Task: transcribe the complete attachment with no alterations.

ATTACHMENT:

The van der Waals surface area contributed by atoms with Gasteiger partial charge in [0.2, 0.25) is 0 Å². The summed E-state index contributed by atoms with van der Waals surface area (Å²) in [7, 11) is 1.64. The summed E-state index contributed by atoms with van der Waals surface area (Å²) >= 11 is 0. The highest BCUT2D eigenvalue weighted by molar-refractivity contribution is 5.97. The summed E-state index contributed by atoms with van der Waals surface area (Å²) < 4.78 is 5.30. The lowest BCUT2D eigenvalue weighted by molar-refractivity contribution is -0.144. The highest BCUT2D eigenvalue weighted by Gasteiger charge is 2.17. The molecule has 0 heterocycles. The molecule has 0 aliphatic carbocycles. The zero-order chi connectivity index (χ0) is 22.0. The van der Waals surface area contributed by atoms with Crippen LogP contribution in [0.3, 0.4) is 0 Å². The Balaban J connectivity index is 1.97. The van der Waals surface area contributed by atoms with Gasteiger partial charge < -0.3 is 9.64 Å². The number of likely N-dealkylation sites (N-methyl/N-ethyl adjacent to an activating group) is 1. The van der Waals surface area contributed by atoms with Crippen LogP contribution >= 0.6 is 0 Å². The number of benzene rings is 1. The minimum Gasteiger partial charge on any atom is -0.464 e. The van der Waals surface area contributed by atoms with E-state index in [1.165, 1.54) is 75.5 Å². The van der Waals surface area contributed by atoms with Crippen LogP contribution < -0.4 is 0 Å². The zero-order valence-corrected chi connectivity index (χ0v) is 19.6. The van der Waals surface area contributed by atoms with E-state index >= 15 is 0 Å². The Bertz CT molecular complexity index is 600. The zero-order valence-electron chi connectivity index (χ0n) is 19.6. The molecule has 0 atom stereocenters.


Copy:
The van der Waals surface area contributed by atoms with Gasteiger partial charge in [0.2, 0.25) is 0 Å². The summed E-state index contributed by atoms with van der Waals surface area (Å²) in [7, 11) is 1.64. The summed E-state index contributed by atoms with van der Waals surface area (Å²) >= 11 is 0. The highest BCUT2D eigenvalue weighted by molar-refractivity contribution is 5.97. The summed E-state index contributed by atoms with van der Waals surface area (Å²) < 4.78 is 5.30. The lowest BCUT2D eigenvalue weighted by molar-refractivity contribution is -0.144. The highest BCUT2D eigenvalue weighted by Gasteiger charge is 2.17. The molecule has 0 heterocycles. The molecule has 0 aliphatic carbocycles. The zero-order chi connectivity index (χ0) is 22.0. The van der Waals surface area contributed by atoms with Crippen LogP contribution in [0.3, 0.4) is 0 Å². The Balaban J connectivity index is 1.97. The van der Waals surface area contributed by atoms with Gasteiger partial charge < -0.3 is 9.64 Å². The number of likely N-dealkylation sites (N-methyl/N-ethyl adjacent to an activating group) is 1. The van der Waals surface area contributed by atoms with Crippen LogP contribution >= 0.6 is 0 Å². The number of benzene rings is 1. The minimum Gasteiger partial charge on any atom is -0.464 e. The van der Waals surface area contributed by atoms with E-state index in [1.165, 1.54) is 75.5 Å². The van der Waals surface area contributed by atoms with Crippen LogP contribution < -0.4 is 0 Å². The zero-order valence-corrected chi connectivity index (χ0v) is 19.6. The van der Waals surface area contributed by atoms with E-state index >= 15 is 0 Å². The Bertz CT molecular complexity index is 600. The zero-order valence-electron chi connectivity index (χ0n) is 19.6. The molecule has 0 atom stereocenters.